19. Utah Jazz - Sponsor: HireVue. While there are several HR tech companies in the Salt Lake City area, I just associate Hirevue with the area so strongly, they have to be the pick for the Jazz sponsorship. And nothing says 'You're in Utah' more than jazz music.

    18. Washington Wizards - Sponsor: Equifax Workforce Solutions. It only makes sense that the team in the home of the US Federal Government be sponsored by an HR tech company that is synonymous with compliance - Equifax is a natural fit for the Wiz.

    17. Houston Rockets - Sponsor: CivilSoft. Maybe a stretch by me, but I like the idea of pairing the team from America's oil and gas industry capital with one of the few, if not the only, HR tech companies that is HQ'ed in the Middle East.

    16. Chicago Bulls - Sponsor: SAP. Great history, been around what seems like forever. Known all over the world, SAP seems like a match with the Bulls on all these levels.

    15. Memphis Grizzlies - Sponsor: Kronos. The Grizz have long been known as a blue-collar, grind it out kind of team, so pairing them with Kronos, the biggest player in the time keeping space seems like a good fit.

    14. Dallas Mavericks - Sponsor: Glassdoor. The Mavs owner Mark Cuban is famous for speaking his mind, and being incredibly open and transparent. Matches the Glassdoor ethos of making information about work and organizations more open and transparent for job seekers as well.

    13. Detroit Pistons - Sponsor: WorkForce Software. The team from Detroit, the city long-associated with hard work needs to be paired with a sponsor coming from the same place. I like the match of a tech vendor with deep roots in the hourly workforce space with the Pistons.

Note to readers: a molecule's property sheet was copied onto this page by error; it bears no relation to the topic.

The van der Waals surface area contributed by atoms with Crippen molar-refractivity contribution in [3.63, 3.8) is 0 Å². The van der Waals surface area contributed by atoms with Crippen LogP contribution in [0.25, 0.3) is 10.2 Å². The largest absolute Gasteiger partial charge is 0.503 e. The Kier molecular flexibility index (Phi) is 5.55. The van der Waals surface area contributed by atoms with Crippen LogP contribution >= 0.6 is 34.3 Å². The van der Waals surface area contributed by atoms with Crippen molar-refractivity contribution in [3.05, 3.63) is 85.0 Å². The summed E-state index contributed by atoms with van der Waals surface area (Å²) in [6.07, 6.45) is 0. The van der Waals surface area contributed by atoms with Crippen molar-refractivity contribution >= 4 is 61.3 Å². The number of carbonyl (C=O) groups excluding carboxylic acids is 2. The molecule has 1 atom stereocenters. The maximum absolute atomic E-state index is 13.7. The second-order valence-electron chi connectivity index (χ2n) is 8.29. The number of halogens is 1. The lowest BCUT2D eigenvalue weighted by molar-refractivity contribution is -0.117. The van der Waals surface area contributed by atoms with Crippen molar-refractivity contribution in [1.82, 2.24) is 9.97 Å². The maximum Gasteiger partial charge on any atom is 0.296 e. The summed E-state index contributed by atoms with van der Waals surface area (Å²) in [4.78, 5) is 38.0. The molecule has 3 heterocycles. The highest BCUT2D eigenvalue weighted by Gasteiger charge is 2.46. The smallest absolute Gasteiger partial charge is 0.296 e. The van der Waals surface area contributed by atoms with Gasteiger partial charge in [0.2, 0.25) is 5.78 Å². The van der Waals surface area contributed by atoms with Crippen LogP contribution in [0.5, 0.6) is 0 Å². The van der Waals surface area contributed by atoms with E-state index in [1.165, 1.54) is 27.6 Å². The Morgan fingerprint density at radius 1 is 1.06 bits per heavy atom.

12. Portland Trail Blazers - Sponsor: Virgin Pulse. Portland feels like the kind of place/team that is a fit with the vibe of well-being that Virgin Pulse is all about. 

    11. Indiana Pacers - Sponsor: Mercer. I like Mercer for the Pacers as they both give off a feel of solid, stable, trustworthiness. You don't have to worry that they know what they are doing/saying, they just put in a great effort every night. 

    10. Charlotte Hornets: Sponsor: SumTotal. This may be a reach, but the Hornets have had a really, really good season despite not having any 'star' players. They have been, in short, better than the sum of their parts. So matching them up with leading learning vendor SumTotal works.

    9. Boston Celtics - Sponsor: IBM. The modern day Celts are not flashy, but continue to achieve at a high level and feature solid coaching and front-office leadership. Plus, there's decades of success in their legacy. Sounds in some ways like IBM to me.

    8. Atlanta Hawks - Sponsor: Kinetix. Though not exactly a tech company, Kinetix lands the Hawks sponsorship by virtue of their Atlanta HQ and KD's affinity for Dennis 'German Rondo' Schroder.

    7. Miami Heat - Sponsor: Ultimate Software. Ultimate is a South Florida company, so that is a fit. And I once heard Pat Riley speak at an Ultimate user conference.

    6. Los Angeles Clippers - Sponsor: Cornerstone OnDemand. Cornerstone is an LA-area company and it makes sense that they would link up with one of the LA teams. The Clippers just seem a better fit to me than the Lakers. 

    5. Oklahoma City Thunder - Sponsor: Paychex. This one is simply because like Oklahoma City seems to be an unlikely place to be the home of a top-level NBA team, Rochester, NY, (home to Paychex and me too), is also a fairly unlikely place to be the home of a leading HR tech provider. But it is and this one seems like a solid fit.

    4. Toronto Raptors - Sponsor: Ceridian. They have a pretty strong presence in Canada so it just makes sense for Ceridian to connect with the NBA's lone Canadian franchise.

    3. Cleveland Cavaliers - Sponsor: Workday. No other reason than a high-profile team like the Cavs would have to be paired with a big-name sponsor, so Workday gets the nod here.

    2. San Antonio Spurs - Sponsor: Indeed. The right for the Spurs was a little tough to come up with, but in the end I went with a pick that at least reminds me of the low-key, efficient, and fundamental way the Spurs play basketball - the job aggregation behemoth Indeed.